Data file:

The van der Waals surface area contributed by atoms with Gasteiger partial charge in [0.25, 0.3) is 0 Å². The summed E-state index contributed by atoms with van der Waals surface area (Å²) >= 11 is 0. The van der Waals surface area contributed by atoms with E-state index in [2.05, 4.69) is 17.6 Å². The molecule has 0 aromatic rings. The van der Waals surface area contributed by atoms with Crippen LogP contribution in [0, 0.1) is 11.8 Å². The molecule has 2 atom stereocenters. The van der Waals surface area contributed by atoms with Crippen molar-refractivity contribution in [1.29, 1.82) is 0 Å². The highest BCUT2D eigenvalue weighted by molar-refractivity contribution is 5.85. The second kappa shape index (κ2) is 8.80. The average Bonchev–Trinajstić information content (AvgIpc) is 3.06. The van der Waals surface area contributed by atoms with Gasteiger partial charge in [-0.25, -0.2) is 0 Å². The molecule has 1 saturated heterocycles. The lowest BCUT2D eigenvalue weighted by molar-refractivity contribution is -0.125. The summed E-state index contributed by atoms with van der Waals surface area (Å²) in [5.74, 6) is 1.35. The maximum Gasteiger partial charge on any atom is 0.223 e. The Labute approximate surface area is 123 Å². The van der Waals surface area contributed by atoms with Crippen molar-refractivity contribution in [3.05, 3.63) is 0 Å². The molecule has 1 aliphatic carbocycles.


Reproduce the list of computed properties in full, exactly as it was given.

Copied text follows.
The van der Waals surface area contributed by atoms with Gasteiger partial charge in [0.25, 0.3) is 0 Å². The summed E-state index contributed by atoms with van der Waals surface area (Å²) >= 11 is 0. The van der Waals surface area contributed by atoms with E-state index in [2.05, 4.69) is 17.6 Å². The molecule has 0 aromatic rings. The van der Waals surface area contributed by atoms with Crippen LogP contribution in [0, 0.1) is 11.8 Å². The molecule has 2 atom stereocenters. The van der Waals surface area contributed by atoms with Crippen molar-refractivity contribution in [1.29, 1.82) is 0 Å². The highest BCUT2D eigenvalue weighted by molar-refractivity contribution is 5.85. The second kappa shape index (κ2) is 8.80. The average Bonchev–Trinajstić information content (AvgIpc) is 3.06. The van der Waals surface area contributed by atoms with Gasteiger partial charge in [-0.25, -0.2) is 0 Å². The molecule has 1 saturated heterocycles. The lowest BCUT2D eigenvalue weighted by molar-refractivity contribution is -0.125. The summed E-state index contributed by atoms with van der Waals surface area (Å²) in [5.74, 6) is 1.35. The maximum Gasteiger partial charge on any atom is 0.223 e. The Labute approximate surface area is 123 Å². The van der Waals surface area contributed by atoms with Crippen molar-refractivity contribution in [3.05, 3.63) is 0 Å². The molecule has 1 aliphatic carbocycles.